But you know how it all plays out. If many beats of the story end the only way they probably could have (including Vader being the sole character who bears the cost of redemption, while all our heroes get happy endings), that's because certain storytelling conventions must be respected. And if the Emperor seems overly shortsighted in his obsession with Luke given all the power he already has and all he stands to lose (by not only allowing Luke to turn his father against him, but also enabling his own defeat by allowing the rebels onto Endor in the first place) — well, that's the point, isn't it? In the Star Wars universe, evil may have expanded to conquer the galaxy, but unlimited power comes only with the inevitability of unlimited collapse. Eventually your Death Star is gonna be exploded.

Previous: Star Wars: The Empire Strikes Back
Next: Star Wars: The Phantom Menace

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33 comments on this post

    I think you somewhat overrate Jedi. It's an extremely flawed movie (although it does have its merits and a handful of classic scenes). It's hard not to be frustrated whilst watching when you know the original, far superior plans for the movie.

    Han Solo was supposed to die selflessly in a raid on an Imperial stronghold, completing his arc from selfish smuggler to rebel hero. Originally there was no second Death Star, the film centred on a Rebel attack on the Imperial homeworld. The design sketches of which are on the Internet and just amazing in my book. It looks fascinatingly different and alien. This in particular is a major let down for me because I think reusing the Death Star is the single lamest thing about the original trilogy, even if the battle is very impressive to this day in terms of special effects.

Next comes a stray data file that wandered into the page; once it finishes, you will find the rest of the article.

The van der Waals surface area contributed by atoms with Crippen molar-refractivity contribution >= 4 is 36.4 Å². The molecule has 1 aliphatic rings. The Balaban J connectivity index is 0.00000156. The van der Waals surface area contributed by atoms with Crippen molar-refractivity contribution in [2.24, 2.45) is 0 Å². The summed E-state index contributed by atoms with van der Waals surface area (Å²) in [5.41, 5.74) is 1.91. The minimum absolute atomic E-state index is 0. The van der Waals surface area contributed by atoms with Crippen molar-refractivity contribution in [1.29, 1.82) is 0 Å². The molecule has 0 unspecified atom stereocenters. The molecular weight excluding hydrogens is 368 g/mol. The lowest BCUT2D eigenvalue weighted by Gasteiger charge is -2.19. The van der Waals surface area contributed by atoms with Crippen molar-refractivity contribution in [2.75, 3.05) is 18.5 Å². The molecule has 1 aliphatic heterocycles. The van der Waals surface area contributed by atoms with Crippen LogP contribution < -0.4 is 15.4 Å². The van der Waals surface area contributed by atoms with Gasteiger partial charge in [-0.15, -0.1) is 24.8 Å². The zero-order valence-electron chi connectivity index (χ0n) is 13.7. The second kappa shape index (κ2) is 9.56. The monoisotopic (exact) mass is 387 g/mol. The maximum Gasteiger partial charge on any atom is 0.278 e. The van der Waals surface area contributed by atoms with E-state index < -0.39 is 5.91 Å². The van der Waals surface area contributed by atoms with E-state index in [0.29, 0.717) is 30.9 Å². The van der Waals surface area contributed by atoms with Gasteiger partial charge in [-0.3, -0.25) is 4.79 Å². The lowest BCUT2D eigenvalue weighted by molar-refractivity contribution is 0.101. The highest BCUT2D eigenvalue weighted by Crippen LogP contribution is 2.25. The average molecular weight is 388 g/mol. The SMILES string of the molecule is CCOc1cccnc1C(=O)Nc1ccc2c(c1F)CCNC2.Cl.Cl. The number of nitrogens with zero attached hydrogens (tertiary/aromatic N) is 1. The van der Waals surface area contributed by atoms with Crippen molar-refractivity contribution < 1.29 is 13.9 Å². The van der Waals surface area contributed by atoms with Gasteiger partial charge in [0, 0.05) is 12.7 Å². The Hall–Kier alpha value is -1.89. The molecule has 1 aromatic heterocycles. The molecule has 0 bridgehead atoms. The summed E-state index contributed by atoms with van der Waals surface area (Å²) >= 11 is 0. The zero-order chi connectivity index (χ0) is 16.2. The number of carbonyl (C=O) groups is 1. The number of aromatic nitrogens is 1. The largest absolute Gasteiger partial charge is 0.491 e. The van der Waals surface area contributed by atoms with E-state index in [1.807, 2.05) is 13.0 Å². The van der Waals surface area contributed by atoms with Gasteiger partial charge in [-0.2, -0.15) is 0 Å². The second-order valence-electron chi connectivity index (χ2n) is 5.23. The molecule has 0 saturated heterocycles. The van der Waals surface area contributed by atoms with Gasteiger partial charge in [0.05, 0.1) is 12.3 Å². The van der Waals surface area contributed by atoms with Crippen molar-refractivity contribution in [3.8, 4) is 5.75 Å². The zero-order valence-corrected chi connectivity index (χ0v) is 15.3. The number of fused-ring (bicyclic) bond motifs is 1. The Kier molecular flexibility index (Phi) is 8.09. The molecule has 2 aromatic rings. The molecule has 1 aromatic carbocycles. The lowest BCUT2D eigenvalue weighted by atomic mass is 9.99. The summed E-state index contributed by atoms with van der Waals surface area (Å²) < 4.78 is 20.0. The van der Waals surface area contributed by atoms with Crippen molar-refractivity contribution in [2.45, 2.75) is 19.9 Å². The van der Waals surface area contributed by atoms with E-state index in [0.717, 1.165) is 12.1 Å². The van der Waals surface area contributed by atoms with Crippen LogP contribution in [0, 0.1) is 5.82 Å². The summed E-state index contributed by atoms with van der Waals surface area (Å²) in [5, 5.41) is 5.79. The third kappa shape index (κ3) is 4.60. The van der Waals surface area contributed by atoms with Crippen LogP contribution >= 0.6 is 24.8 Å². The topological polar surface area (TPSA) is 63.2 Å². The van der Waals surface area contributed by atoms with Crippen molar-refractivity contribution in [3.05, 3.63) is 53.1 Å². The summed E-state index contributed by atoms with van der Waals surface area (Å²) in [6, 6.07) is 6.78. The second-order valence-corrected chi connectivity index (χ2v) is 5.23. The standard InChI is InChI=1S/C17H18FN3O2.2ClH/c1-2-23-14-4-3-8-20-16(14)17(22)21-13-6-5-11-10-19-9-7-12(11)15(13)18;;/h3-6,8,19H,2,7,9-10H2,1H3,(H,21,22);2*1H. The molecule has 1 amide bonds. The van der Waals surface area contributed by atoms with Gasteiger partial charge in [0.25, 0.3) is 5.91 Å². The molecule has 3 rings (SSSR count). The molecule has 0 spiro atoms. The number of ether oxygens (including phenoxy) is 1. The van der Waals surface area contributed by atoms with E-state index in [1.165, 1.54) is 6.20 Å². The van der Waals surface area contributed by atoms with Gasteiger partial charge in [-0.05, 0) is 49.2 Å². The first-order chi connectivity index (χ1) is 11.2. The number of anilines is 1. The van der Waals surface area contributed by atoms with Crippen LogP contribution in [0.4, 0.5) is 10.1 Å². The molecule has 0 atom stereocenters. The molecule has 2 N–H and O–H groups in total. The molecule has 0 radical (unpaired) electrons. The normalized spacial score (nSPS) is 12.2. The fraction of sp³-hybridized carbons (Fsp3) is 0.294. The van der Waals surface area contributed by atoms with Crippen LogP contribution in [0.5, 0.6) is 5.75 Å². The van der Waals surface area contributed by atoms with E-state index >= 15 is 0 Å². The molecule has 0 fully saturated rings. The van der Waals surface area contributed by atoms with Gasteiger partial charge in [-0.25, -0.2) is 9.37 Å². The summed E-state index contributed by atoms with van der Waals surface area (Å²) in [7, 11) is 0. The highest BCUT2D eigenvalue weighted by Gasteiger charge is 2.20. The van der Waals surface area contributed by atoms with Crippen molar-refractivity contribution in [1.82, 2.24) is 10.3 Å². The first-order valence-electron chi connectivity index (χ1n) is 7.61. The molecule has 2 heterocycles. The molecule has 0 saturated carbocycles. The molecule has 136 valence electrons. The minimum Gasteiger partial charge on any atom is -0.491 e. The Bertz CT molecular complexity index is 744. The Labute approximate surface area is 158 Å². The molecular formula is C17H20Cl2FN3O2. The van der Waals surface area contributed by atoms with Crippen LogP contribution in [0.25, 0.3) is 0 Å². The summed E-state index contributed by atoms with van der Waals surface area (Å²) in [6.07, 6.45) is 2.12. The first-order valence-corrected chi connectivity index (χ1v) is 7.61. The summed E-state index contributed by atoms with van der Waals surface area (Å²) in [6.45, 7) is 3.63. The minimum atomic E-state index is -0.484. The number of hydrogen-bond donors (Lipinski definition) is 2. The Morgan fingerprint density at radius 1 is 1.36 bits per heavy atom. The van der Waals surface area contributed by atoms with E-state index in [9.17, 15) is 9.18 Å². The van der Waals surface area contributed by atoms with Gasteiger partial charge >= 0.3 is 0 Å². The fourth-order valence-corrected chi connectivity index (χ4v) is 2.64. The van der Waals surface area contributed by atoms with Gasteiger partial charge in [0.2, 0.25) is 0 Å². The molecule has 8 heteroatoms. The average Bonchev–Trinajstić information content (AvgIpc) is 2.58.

Also, Leia was never supposed to be Luke's sister. Originally Yoda was to reveal that Luke had a sister (the "other" that Obi Wan and Yoda discuss in Empire) and the movie was to end with Luke leaving into the sunset to find her, setting up a potential sequel trilogy. But Lucas had had enough at this point and just wanted to tie up all the loose ends and end Star Wars already.

    The only plot strand that made it into the final film relatively unchanged is the confrontation with the Emperor and Vader turning back to the light side; and it's no surprise that it's easily the strongest part of the finished product. Luke vs. Vader is the best duel of any of the seven movies, and Anakin's redemption is played perfectly (although I question why the Emperor has a mine shaft in his throne room). The reveal that behind that iconic, terrifying mask is a sad, frail old man is the most underrated moment in Star Wars if you ask me.

    Overall 2 stars from me. It's watchable and parts of it are great. But man, what could have been...

    This one ranks as high as "A New Hope" for me. Luke being fully tamed as a Jedi is a great payoff after the bitter ending of "Empire Strikes Back".